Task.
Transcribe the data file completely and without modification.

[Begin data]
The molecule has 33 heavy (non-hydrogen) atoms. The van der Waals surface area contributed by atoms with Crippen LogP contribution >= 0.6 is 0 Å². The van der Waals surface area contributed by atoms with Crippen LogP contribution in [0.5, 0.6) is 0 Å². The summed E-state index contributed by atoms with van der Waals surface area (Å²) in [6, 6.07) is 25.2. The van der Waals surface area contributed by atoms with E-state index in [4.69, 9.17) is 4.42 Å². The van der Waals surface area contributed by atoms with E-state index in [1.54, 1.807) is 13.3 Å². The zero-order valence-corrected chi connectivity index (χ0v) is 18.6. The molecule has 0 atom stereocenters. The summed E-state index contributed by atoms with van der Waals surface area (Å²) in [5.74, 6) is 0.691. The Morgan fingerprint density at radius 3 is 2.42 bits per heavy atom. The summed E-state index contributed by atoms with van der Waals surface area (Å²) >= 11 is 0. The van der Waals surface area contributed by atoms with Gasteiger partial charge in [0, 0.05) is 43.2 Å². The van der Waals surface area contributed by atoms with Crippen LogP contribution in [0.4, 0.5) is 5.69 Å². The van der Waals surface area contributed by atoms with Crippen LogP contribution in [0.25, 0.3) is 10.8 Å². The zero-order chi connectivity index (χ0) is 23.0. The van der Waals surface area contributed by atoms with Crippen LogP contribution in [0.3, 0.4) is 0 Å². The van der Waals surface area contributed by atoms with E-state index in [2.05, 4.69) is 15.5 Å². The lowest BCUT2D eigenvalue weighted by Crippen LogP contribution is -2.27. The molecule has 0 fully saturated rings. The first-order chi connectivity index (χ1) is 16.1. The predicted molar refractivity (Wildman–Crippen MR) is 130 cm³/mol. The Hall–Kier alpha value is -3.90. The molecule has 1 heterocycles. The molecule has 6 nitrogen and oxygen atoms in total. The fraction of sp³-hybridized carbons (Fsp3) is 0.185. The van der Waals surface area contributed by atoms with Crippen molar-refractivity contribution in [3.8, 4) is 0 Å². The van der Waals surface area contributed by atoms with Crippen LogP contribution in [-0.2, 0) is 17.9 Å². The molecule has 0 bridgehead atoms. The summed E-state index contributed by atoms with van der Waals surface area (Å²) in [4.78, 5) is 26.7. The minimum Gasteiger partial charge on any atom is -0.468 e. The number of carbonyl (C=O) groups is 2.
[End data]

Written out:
The molecule has 33 heavy (non-hydrogen) atoms. The van der Waals surface area contributed by atoms with Crippen LogP contribution >= 0.6 is 0 Å². The van der Waals surface area contributed by atoms with Crippen LogP contribution in [0.5, 0.6) is 0 Å². The summed E-state index contributed by atoms with van der Waals surface area (Å²) in [6, 6.07) is 25.2. The van der Waals surface area contributed by atoms with E-state index in [4.69, 9.17) is 4.42 Å². The van der Waals surface area contributed by atoms with E-state index in [1.54, 1.807) is 13.3 Å². The zero-order valence-corrected chi connectivity index (χ0v) is 18.6. The molecule has 0 atom stereocenters. The summed E-state index contributed by atoms with van der Waals surface area (Å²) in [5.74, 6) is 0.691. The Morgan fingerprint density at radius 3 is 2.42 bits per heavy atom. The summed E-state index contributed by atoms with van der Waals surface area (Å²) >= 11 is 0. The van der Waals surface area contributed by atoms with Gasteiger partial charge in [0, 0.05) is 43.2 Å². The van der Waals surface area contributed by atoms with Crippen LogP contribution in [0.4, 0.5) is 5.69 Å². The van der Waals surface area contributed by atoms with Crippen LogP contribution in [0.25, 0.3) is 10.8 Å². The zero-order chi connectivity index (χ0) is 23.0. The van der Waals surface area contributed by atoms with Crippen LogP contribution in [0.3, 0.4) is 0 Å². The van der Waals surface area contributed by atoms with E-state index in [2.05, 4.69) is 15.5 Å². The lowest BCUT2D eigenvalue weighted by Crippen LogP contribution is -2.27. The molecule has 0 fully saturated rings. The first-order chi connectivity index (χ1) is 16.1. The predicted molar refractivity (Wildman–Crippen MR) is 130 cm³/mol. The Hall–Kier alpha value is -3.90. The molecule has 1 heterocycles. The molecule has 6 nitrogen and oxygen atoms in total. The fraction of sp³-hybridized carbons (Fsp3) is 0.185. The van der Waals surface area contributed by atoms with Crippen molar-refractivity contribution in [3.8, 4) is 0 Å². The van der Waals surface area contributed by atoms with Crippen LogP contribution in [-0.2, 0) is 17.9 Å². The molecule has 0 bridgehead atoms. The summed E-state index contributed by atoms with van der Waals surface area (Å²) in [4.78, 5) is 26.7. The minimum Gasteiger partial charge on any atom is -0.468 e. The number of carbonyl (C=O) groups is 2.